Germany has become the latest government to propose creating so-called ‘buffer zones’ around its country’s abortion clinics.
A new draft bill, announced last week by Germany’s Federal Family Minister Lisa Paus, seeks to introduce fines of up to 5,000€ (£4,340), which campaigners say will target peaceful expression on public streets near abortion-related facilities.
The bill aims to create so-called “buffer zones” around the facilities, outlawing any behaviour that could be interpreted as “disturbing” or “confusing” to women attending wanting to terminate a pregnancy.
Pro-life activists are concerned about the lack of legal clarity over the terms. They say harassment is already illegal in Germany, and fear the proposals would be used against peaceful expressions of people’s views.
Germany’s Cabinet approved the bill last week, and it will now move through parliament, including three readings in the Bundestag in Berlin.
The UK adopted “buffer zone” legislation in 2023, which is expected to come into force in England and Wales soon. Last year former Home Secretary, Suella Braverman, had to clarify to police forces that silent prayer was not a crime, following the arrest of a woman, known to have pro-life views, who stood on the street near an abortion facility.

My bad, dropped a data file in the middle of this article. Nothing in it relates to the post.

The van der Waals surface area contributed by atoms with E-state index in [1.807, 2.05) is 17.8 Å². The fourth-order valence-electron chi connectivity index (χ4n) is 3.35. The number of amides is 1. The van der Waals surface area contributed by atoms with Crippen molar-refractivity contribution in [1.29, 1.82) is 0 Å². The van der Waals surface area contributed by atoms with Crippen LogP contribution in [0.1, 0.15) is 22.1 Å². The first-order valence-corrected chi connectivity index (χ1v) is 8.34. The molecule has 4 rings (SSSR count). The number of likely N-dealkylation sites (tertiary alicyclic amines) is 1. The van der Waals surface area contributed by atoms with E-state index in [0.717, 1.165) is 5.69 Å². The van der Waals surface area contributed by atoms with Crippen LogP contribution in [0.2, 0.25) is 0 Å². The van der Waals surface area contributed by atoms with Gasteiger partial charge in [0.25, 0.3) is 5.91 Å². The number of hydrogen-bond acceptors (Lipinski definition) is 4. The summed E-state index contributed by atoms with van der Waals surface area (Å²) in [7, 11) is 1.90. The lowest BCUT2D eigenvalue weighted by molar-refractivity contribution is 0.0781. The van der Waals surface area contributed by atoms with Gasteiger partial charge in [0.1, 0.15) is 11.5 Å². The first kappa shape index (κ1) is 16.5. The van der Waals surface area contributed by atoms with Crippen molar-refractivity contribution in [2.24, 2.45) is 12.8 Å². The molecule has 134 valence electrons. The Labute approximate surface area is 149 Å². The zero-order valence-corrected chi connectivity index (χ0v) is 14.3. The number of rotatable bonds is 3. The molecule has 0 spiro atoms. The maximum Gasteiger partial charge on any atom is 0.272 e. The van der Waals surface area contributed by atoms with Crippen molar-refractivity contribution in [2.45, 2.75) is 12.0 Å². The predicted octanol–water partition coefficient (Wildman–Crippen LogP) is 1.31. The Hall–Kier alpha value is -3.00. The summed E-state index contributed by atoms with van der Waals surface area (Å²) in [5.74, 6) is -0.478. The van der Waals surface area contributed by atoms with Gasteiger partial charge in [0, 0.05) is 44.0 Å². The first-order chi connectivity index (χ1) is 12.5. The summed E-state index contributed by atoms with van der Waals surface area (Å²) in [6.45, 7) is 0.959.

In Germany, campaigners recently won their right to freedom of assembly, after they gathered to hold silent prayer vigils as part of ’40 Days for Life’.
Dr. Felix Böllmann, German lawyer and Director of European Advocacy at ADF International, said:
“Peaceful gatherings, prayer and offers of help should never be banned. The plans of the German government are alarming—not only do they put blanket restrictions on fundamental freedoms, but also they weaken civil society’s engagement for the protection of the right to life.
“Any form of harassment is obviously forbidden. But censorship zones are not pro-choice, they are no-choice and have no place in a free and democratic society.”
Ludwig Brühl, German Communications Officer for ADF International said unborn lives are protected under German law, and “committed pro-life individuals must not be criminalized for the peaceful expression of their convictions.”